Noncoding Sequences Get Equal Listing

You are here

New and improved GeneCards, over 100,000 separate entries: The orange arc shows GeneCards before the addition of the ncRNAs in the study, the blue those added in the study (with an overlap of around 14,000 entries)
Nowadays, to the familiar mRNA that ferries the genetic instructions for protein production out of the cell nucleus, we can now add thousands of microRNAs, long non-coding RNA, piRNA, antisense RNA and more. In fact, of the roughly 80% of the DNA in the human genome that is estimated to be copied out (transcribed) into RNA sequences, only around 2% gets translated into proteins. Though we still don’t know exactly how much of the rest is functional, it is already clear that a better understanding of the various kinds of non-protein-coding RNA sequences (ncRNAs) and the roles they play will have important consequences for research on health and disease. If the diverse and still growing collection of RNAs is bewildering, the various attempts to catalog them have created even more bafflement.
That is why the group of Prof. Doron Lancet of the Molecular Genetics Department decided to take on the challenge of fully incorporating these novel RNAs into GeneCards, their user-friendly, searchable, unified database of human genes. Initiated by Lancet and his team in 1996, GeneCards has become one of the world’s most popular genomic research tools. But until recently this database focused mainly on the 20,000-odd protein-encoding genes, while a handful of ncRNA genes were scantly represented. Their intent was to significantly enhance the representation of ncRNAs within the GeneCards framework – an improvement that could provide the scientific and medical community with an authoritative, fully annotated compendium of these varied, versatile and vital cellular components.
Prof. Doron Lancet
The lead figure in this project was Dr. Frida Belinky, a postdoctoral fellow with Lancet, head of the Institute’s Crown Human Genome Center. The work was done in close collaboration with other members of the GeneCards development team headed by Marilyn Safran.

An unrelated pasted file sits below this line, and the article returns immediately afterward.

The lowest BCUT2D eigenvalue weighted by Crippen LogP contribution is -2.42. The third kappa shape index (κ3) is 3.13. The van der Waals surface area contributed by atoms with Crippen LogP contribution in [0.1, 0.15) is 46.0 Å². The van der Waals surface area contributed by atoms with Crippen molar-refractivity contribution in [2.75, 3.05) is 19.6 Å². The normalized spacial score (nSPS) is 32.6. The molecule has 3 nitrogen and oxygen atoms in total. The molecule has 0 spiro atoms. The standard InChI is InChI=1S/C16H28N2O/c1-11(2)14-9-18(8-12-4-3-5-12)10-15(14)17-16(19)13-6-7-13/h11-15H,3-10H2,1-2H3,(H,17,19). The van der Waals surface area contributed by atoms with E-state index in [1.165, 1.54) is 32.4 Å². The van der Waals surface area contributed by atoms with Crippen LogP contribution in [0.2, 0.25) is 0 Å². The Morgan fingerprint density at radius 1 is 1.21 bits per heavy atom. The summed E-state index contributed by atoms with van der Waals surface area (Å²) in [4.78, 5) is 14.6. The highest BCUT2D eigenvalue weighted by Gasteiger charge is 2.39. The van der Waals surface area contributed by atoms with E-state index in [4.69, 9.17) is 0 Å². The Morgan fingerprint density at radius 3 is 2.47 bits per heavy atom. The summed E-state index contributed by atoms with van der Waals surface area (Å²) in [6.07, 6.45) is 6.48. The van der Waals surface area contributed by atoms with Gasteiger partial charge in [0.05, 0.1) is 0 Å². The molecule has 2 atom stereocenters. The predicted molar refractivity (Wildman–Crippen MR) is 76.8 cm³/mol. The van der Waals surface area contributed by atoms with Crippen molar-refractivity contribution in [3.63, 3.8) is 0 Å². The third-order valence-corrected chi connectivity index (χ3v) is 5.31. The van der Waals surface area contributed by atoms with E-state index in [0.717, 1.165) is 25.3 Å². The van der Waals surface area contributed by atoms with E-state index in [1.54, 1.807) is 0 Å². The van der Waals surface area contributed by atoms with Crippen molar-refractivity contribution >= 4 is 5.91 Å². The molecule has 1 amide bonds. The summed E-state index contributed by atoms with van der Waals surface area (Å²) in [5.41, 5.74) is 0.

Belinky started out with 15 different ncRNA gene databases and developed computerized integration methods for bringing them together into a single one. Among other things, the sorting and assembling process involved finding genes that overlapped by more than 70% – suggesting they were the same gene – and separating sequences that apparently have some function from those that do not seem to be of use. For example, one gene group, called piRNAs, that was thought to contain over 30,000 genes, was eventually narrowed down to a mere 20,000.

By the time they had finished the project, they had expanded the GeneCards ncRNA content from about 15,000 to some 80,000 distinct genes. In addition to the sequences and their placement in the genome, the database contains information on where these genes are expressed and which other species contain their similes – highly useful features for unraveling their function. Since the team’s paper detailing the creation of this database appeared in January’s Bioinformatics, it has garnered considerable interest among researchers in various fields in the life sciences. Cancer researchers, for instance, can use it to find ncRNAs that may be active in initiating or promoting tumor growth. Many rare diseases are also thought to be tied to faulty ncRNAs, and the extended database could help researchers identify the sequences involved.


Dr. Frida Belinky
“This ‘grand unification’ of ncRNA genes will enable scientists to make new discoveries on biological and disease-related roles for genes belonging to this newly opened vista of the human genome,” says Lancet.

GeneCards and the Human Genome

When Interface magazine first reported on GeneCards in 1998, the web-based database included a mere 7,000 genes and averaged 22,000 hits a month. By the end of the Human Genome Project in 2003, GeneCards contained web cards for all of the roughly 20,000 well-documented human protein-coding genes, plus about the same number of predicted or suspected genes. In the decade since, a great deal of research has focused on the 97% of the genome that does not direct protein production, spearheaded by the world-wide ENCODE project. Views have come around from seeing it as “junk DNA” to realizing that ncRNA genes encompass a complex network of activities that complements and regulates that of the coding genes. This has led to the intense proliferation of knowledge in the new realm of ncRNA studies – and has necessitated the relevant, unified view now provided by GeneCards. There are now over 12 million page visits to the GeneCards site a year, and its users obtain what may prove to be the most updated, inclusive ncRNA view available.

The GeneCards project has a research grant from LifeMap Sciences, Inc., a subsidiary of the California-based biotech firm BioTime, Inc. LifeMap holds an exclusive worldwide license for GeneCards from Yeda Research and Development, Ltd., Weizmann’s technology transfer arm. LifeMap also recently helped Lancet’s lab establish MalaCards, a companion database of human diseases.
Prof. Doron Lancet's research is supported by the Crown Human Genome Center, which he heads; the Dr. Dvora and Haim Teitelbaum Endowment Fund; the Nella and Leon Benoziyo Center for Neurological Diseases; and the estate of Nathan Baltor. Prof. Lancet is the incumbent of the Ralph D. and Lois R. Silver Professorial Chair of Human Genomics.